Stein column: Are the kids all right? |

Stein column: Are the kids all right?

Rob Stein
Superintendent's Corner
Rob Stein

We’re all concerned about the kids right now.

According to the New York Times, teens are in a mental health crisis. Depression, self-harm and suicide are rising among American adolescents. Self reports of depression have increased 60% in the past two decades. Emergency room visits for self-harm have doubled. These trends predate the pandemic but have gotten worse.

At the same time, other indicators of risk have improved. Drinking, smoking, drug use and pregnancy have gone down.

Our local data paints a similar picture. While most risk factors have improved in recent years, there is a perception of crisis in our communities. According to the Healthy Kids Colorado Survey, most risky behaviors — drugs, alcohol, sexual activity, bullying — are all trending downward for our high school students.

However, depression and thoughts of suicide have increased.

According to the Teaching and Learning Conditions Colorado survey, teachers in the Roaring Fork Schools and across the state are extremely concerned about a decrease in student emotional well-being and an increase in social isolation, particularly since the pandemic. Lots of teachers are saying that students are more unruly and undisciplined, but formal disciplinary actions such as suspensions and expulsions have not gone up.

When you put it all together, kids are in most ways healthier now than in recent decades, or maybe ever, but they are struggling with mental angst — depression and anxiety — both brought on by and causing greater social isolation and an overwhelming sense of lack of control.

We do know that we can take action to address adolescent health crises. In recent years, a coordinated effort up and down the Roaring Fork Valley led to a set of municipal policies from Aspen to Glenwood Springs that contributed to a decrease in youth vaping and an increased understanding of its risks. An effort to make long-lasting reversible contraceptives free and accessible to Colorado youth cut teen pregnancies in half.

Let’s start with what we are doing in schools to address mental health. Because social isolation and alienation are root causes of mental health problems, Roaring Fork Schools have a deep commitment to supporting students’ belonging in school. Every student belongs to a crew, which provides each student a relationship with an adult at school, as well as a consistent and ongoing peer community. The crew model ensures that all students have an adult monitoring their academic and social well-being and sets the stage for the development of deeper relationships, which increases feelings of belonging.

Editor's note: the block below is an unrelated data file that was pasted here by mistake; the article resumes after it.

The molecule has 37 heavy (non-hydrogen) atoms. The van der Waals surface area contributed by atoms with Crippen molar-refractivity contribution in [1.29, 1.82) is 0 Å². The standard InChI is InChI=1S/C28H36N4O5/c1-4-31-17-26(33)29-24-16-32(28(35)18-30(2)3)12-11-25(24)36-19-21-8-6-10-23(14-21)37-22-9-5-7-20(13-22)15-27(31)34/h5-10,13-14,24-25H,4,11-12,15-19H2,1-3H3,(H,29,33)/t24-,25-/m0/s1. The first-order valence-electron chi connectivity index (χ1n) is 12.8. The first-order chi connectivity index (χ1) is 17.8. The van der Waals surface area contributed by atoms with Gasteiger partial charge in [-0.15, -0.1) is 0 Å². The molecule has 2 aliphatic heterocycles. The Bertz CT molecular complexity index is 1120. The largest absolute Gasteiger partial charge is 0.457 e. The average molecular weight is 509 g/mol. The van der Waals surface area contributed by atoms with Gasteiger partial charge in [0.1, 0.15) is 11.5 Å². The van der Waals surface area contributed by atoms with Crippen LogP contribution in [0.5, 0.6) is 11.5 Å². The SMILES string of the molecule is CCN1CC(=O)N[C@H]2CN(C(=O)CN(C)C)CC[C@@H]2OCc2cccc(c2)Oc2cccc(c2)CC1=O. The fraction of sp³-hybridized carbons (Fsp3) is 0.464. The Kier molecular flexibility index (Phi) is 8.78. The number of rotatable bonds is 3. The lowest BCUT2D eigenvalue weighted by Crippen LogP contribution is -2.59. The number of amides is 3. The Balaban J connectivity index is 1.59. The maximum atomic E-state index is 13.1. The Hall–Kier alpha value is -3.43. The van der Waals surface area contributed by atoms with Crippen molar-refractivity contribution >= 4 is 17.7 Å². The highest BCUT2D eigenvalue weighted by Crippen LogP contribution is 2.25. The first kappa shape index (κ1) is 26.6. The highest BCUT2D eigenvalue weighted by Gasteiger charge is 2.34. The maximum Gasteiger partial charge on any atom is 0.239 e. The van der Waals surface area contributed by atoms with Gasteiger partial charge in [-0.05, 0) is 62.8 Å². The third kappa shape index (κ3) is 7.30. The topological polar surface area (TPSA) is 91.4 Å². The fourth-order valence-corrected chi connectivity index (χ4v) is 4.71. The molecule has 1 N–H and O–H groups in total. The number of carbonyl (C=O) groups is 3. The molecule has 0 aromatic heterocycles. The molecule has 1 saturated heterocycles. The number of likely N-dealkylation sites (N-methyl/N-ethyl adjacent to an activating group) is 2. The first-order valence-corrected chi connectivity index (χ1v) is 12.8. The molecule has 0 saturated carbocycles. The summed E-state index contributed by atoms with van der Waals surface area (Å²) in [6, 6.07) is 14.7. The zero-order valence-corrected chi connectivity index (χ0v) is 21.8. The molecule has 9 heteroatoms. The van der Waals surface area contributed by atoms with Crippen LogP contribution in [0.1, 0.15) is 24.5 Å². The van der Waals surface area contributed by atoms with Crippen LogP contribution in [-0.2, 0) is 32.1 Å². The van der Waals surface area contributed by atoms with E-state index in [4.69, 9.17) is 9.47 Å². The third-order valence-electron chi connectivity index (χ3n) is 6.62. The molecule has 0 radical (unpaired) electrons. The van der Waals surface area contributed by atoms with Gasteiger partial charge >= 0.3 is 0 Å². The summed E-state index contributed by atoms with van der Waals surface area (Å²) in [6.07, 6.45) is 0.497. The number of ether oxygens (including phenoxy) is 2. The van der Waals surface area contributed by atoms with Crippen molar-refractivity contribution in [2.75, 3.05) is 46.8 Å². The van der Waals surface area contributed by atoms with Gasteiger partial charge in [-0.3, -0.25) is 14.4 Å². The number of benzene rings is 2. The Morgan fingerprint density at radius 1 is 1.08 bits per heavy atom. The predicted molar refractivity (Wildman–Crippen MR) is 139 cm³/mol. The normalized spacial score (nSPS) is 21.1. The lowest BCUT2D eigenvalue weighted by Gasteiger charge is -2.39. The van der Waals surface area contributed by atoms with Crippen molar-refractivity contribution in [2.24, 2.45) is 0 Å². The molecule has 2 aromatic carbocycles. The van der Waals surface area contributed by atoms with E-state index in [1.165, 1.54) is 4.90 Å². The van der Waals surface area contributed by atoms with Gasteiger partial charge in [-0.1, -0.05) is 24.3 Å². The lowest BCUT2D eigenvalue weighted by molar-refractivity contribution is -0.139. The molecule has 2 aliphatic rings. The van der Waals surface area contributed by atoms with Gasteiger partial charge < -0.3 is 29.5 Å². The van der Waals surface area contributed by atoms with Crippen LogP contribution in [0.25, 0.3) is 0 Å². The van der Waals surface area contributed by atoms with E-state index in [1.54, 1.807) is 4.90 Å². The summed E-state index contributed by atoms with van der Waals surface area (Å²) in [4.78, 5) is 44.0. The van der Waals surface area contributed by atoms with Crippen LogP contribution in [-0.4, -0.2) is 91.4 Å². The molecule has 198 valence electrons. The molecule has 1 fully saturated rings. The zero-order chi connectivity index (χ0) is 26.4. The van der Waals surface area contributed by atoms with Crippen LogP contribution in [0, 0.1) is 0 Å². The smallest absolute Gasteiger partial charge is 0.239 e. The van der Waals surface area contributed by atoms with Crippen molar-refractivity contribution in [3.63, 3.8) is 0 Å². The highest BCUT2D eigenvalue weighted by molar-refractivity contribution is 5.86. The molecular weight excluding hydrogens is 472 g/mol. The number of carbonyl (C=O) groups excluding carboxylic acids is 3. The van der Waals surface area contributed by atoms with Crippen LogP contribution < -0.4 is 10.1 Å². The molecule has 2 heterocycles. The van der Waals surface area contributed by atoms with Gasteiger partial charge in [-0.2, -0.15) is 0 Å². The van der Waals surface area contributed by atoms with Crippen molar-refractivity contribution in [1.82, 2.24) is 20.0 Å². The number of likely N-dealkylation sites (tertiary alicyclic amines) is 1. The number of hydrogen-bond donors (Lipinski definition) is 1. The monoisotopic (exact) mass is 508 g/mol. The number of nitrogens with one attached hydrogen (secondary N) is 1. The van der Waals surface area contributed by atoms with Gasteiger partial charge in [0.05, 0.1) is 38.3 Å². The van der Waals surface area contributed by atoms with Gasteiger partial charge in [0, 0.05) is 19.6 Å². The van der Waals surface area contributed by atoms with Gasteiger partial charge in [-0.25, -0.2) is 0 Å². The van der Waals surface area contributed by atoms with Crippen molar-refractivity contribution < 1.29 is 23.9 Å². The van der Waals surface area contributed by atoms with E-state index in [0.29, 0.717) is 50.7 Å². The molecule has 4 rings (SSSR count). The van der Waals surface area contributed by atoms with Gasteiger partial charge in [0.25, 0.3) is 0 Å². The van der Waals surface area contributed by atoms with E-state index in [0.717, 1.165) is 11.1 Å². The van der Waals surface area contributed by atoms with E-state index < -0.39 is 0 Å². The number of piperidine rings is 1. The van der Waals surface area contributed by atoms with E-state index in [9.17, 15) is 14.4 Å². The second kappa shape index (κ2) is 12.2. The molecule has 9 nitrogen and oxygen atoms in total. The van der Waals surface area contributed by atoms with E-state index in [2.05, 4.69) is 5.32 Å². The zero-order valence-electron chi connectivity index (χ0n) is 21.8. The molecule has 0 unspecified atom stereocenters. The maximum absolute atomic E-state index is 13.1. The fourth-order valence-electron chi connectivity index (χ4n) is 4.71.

Our schools are increasingly being seen as places where our rural community’s children and families can access mental and behavioral health support. Counselors in every school provide services for students through one-on-one counseling, mental health support groups, and prevention education. In the last few months, our community experienced an uncharacteristic number of tragic deaths of young people. Students and families turned to their schools for solace and mental health support.

Of course, it takes a village, and we collaborate deeply with the community. We partner with other agencies, such as Hope Center, to provide additional mental health counselors and resources in our schools and to provide crisis support if there is a concern that students are in crisis or if there is risk of harm to themselves or others. All three municipalities provide funding for these resources for all students within our district boundaries, regardless of which school they attend.

Mountain Family Health Centers operate school-based integrated health services, including behavioral health, in our high schools. Our Family Resource Center leads and participates in a number of collaborative teams with the counties, towns and early childhood councils to coordinate regional programs for our youth.

The well-being of students depends on the well-being of adults, so we attend to our families and staff as well. Full-time bilingual family liaisons in every school provide evidence-based family strengthening and case management services, connect families to community resources, and provide family coaching and other direct services. Especially in light of recent violent and traumatic events in the community, we have provided bilingual support programs for trauma and grief in partnership with the Hope Center. For our staff, we offer mental health benefits, host peer support groups and have a staff wellness champion in every school and department facilitating positive well-being opportunities.

There is still more we can be doing. We will be expanding our commitment to wellness by making social-emotional wellness a district priority next year to make sure every classroom is a safe, supportive place where all students belong. Our valley needs more bilingual mental health providers. Our community institutions should be doing more to provide out-of-school programming that is accessible to low-income children and affordable for families.

Our communities, agencies and nonprofits have shown an amazing capacity to work together to address problems such as vaping, teen pregnancy and the pandemic. If we continue to work together, and build on our collective assets, we should be able to reverse the mental health crisis confronting our children.

Rob Stein is superintendent of Roaring Fork District schools in Glenwood Springs, Carbondale and Basalt.

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